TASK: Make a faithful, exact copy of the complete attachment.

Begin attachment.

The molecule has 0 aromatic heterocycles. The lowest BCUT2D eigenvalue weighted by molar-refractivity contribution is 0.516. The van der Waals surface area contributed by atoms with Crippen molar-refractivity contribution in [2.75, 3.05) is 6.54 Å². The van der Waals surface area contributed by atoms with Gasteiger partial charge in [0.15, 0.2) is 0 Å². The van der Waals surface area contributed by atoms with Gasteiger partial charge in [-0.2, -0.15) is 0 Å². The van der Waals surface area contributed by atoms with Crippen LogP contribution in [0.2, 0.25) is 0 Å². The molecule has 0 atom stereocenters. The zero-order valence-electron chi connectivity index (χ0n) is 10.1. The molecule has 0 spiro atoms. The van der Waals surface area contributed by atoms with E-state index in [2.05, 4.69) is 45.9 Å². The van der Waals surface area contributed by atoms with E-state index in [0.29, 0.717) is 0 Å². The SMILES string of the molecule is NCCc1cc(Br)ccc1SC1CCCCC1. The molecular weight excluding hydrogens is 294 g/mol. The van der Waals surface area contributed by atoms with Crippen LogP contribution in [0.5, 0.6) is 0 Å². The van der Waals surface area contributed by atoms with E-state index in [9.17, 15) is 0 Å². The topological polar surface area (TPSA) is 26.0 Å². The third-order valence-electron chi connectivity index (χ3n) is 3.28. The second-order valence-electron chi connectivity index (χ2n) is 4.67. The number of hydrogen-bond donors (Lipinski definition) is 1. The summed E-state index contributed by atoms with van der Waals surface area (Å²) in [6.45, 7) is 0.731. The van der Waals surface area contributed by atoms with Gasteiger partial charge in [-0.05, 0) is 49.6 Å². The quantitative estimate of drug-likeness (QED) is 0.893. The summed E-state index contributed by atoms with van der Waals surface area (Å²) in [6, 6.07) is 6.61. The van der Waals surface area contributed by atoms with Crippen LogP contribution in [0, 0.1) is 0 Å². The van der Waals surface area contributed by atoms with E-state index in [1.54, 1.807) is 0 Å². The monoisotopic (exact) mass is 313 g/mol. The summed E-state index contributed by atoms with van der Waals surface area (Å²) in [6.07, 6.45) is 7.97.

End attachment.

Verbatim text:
The molecule has 0 aromatic heterocycles. The lowest BCUT2D eigenvalue weighted by molar-refractivity contribution is 0.516. The van der Waals surface area contributed by atoms with Crippen molar-refractivity contribution in [2.75, 3.05) is 6.54 Å². The van der Waals surface area contributed by atoms with Gasteiger partial charge in [0.15, 0.2) is 0 Å². The van der Waals surface area contributed by atoms with Gasteiger partial charge in [-0.2, -0.15) is 0 Å². The van der Waals surface area contributed by atoms with Crippen LogP contribution in [0.2, 0.25) is 0 Å². The molecule has 0 atom stereocenters. The zero-order valence-electron chi connectivity index (χ0n) is 10.1. The molecule has 0 spiro atoms. The van der Waals surface area contributed by atoms with E-state index in [2.05, 4.69) is 45.9 Å². The van der Waals surface area contributed by atoms with E-state index in [0.29, 0.717) is 0 Å². The SMILES string of the molecule is NCCc1cc(Br)ccc1SC1CCCCC1. The molecular weight excluding hydrogens is 294 g/mol. The van der Waals surface area contributed by atoms with Crippen LogP contribution in [0.5, 0.6) is 0 Å². The van der Waals surface area contributed by atoms with E-state index in [9.17, 15) is 0 Å². The topological polar surface area (TPSA) is 26.0 Å². The third-order valence-electron chi connectivity index (χ3n) is 3.28. The second-order valence-electron chi connectivity index (χ2n) is 4.67. The number of hydrogen-bond donors (Lipinski definition) is 1. The summed E-state index contributed by atoms with van der Waals surface area (Å²) in [6.45, 7) is 0.731. The van der Waals surface area contributed by atoms with Gasteiger partial charge in [-0.05, 0) is 49.6 Å². The quantitative estimate of drug-likeness (QED) is 0.893. The summed E-state index contributed by atoms with van der Waals surface area (Å²) in [6, 6.07) is 6.61. The van der Waals surface area contributed by atoms with Crippen LogP contribution in [0, 0.1) is 0 Å². The van der Waals surface area contributed by atoms with E-state index in [1.54, 1.807) is 0 Å². The monoisotopic (exact) mass is 313 g/mol. The summed E-state index contributed by atoms with van der Waals surface area (Å²) in [6.07, 6.45) is 7.97.